County thins energy bills
- By Nicholas Morehead
- Jun 27, 2001
Contra Costa County in California could save more than $224,000 a year in
electricity costs by using thin appliances rather than personal computers.
The thin-client appliances tap central servers running Microsoft Corp. Windows
applications and display the applications on a desktop monitor. They use
energy-efficient processors and have no internal moving parts such as fans
or disk drives, enabling the devices to use only seven to 10 watts of electricity
per hour. Personal computers can use as much as 200 watts per hour.
Wyse Technology estimates that the thin-client appliances save the county
an average of 90 watts per hour per appliance. And with local energy costs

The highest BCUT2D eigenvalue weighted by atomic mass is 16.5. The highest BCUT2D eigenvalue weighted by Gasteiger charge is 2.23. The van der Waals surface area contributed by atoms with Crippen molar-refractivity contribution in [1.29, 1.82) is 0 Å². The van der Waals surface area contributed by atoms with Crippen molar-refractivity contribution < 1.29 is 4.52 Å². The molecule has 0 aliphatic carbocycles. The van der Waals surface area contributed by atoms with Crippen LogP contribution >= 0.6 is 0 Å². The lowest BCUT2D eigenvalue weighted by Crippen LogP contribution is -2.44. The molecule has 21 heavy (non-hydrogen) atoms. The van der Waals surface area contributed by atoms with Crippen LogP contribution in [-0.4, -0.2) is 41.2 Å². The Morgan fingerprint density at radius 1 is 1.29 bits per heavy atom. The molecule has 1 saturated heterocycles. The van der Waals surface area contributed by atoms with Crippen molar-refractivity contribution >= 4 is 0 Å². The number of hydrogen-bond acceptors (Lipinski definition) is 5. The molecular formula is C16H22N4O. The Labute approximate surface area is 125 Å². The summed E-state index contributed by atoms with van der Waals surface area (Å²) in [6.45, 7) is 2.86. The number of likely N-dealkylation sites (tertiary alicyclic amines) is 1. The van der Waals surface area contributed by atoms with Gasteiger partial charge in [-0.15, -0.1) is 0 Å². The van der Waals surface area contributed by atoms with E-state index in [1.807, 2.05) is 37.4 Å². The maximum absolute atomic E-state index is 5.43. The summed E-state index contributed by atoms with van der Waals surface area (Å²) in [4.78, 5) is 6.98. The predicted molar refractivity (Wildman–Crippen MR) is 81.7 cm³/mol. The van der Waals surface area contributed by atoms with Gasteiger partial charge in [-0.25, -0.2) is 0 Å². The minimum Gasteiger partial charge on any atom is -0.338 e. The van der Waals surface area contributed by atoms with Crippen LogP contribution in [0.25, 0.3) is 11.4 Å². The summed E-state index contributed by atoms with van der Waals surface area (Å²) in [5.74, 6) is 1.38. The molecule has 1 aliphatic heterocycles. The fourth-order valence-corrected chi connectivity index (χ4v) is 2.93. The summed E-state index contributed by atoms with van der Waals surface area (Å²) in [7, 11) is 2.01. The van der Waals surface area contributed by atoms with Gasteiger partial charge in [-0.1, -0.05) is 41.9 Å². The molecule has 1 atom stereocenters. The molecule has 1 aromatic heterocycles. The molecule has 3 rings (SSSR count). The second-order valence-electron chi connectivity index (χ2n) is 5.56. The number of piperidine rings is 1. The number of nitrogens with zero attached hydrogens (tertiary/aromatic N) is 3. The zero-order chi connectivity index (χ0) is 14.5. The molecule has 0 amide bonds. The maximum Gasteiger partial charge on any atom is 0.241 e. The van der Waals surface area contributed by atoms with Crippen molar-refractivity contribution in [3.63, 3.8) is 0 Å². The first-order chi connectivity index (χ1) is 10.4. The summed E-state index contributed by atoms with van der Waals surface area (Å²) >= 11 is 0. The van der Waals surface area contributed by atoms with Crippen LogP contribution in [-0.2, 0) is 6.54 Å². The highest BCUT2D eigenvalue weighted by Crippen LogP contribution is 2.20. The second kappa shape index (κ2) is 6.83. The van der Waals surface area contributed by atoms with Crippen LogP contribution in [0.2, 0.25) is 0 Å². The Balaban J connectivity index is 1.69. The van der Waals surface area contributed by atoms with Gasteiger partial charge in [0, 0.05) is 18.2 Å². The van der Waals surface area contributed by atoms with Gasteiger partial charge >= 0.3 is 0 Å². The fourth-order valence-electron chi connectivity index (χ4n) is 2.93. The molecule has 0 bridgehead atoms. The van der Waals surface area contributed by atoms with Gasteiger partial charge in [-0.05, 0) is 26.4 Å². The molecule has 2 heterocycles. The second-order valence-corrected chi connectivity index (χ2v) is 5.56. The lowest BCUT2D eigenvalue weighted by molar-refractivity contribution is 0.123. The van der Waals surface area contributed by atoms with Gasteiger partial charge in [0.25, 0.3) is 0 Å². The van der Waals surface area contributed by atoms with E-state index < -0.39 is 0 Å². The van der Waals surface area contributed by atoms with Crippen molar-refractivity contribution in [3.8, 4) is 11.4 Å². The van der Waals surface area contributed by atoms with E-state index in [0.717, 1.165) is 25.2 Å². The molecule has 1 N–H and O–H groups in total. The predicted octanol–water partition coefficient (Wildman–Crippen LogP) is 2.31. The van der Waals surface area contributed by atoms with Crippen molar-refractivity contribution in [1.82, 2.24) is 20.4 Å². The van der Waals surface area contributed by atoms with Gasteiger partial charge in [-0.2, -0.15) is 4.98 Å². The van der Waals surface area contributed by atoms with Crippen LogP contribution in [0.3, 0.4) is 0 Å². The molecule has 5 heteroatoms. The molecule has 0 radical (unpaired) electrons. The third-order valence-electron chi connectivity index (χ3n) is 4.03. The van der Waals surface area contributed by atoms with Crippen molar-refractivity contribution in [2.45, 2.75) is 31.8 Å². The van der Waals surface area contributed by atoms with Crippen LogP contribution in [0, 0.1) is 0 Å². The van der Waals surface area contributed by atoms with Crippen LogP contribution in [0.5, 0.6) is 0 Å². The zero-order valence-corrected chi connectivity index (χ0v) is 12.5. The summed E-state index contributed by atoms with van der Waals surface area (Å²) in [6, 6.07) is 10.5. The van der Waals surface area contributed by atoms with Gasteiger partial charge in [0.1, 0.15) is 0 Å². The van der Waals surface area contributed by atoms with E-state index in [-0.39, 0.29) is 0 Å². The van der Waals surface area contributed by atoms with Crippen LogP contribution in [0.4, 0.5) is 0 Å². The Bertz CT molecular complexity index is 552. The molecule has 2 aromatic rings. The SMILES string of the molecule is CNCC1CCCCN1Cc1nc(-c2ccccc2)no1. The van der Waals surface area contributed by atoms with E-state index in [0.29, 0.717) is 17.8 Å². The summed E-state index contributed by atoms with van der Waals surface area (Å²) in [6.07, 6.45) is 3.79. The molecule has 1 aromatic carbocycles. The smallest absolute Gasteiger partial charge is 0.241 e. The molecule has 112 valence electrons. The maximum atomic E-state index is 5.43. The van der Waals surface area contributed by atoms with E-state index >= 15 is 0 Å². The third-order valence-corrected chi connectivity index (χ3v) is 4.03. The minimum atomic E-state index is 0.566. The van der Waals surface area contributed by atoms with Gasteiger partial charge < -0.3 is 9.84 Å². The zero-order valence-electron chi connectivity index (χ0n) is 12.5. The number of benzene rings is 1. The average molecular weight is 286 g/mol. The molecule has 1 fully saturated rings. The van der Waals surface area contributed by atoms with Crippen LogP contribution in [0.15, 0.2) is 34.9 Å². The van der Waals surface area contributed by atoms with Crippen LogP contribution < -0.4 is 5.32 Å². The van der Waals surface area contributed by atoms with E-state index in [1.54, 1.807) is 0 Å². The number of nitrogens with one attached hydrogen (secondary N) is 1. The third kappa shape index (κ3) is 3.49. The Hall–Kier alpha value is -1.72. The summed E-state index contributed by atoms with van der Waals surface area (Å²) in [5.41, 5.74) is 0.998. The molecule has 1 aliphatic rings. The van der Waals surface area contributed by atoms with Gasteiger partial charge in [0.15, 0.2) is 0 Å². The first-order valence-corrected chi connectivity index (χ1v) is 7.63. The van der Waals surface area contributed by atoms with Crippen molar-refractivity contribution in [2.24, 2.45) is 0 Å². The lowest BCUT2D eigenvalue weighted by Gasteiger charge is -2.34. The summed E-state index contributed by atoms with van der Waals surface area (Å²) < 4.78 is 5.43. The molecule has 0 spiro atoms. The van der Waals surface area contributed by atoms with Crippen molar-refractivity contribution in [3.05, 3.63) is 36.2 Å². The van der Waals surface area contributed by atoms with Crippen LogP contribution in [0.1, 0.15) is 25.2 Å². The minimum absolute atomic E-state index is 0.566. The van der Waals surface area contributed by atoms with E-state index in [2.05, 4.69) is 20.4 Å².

continuing to rise, county officials say savings could top $224,000 per
Steve Steinbrecher, the county's chief information officer, said the energy
savings from the thin clients is an added bonus from a product county officials
wanted to buy anyway.
"In 1996, we were looking around during the design phase of what was to
become our county [enterprise resource planning] system," Steinbrecher said,
"and I basically said I didn't want people screwing around at their desktops
downloading things they shouldn't, saving files on to their hard drives
that didn't need to be there."
Maintenance costs have dropped 38 percent in four years because there are
fewer hard drives.
Steinbrecher said Costa County (www.co.contra-costa.ca.us)
was the first California county to embrace thin-client technology on a broad
scale, having set up thin-client applications for more than 1,500 employees.
Steinbrecher plans to introduce more thin-appliance products to replace
older existing PCs as they break.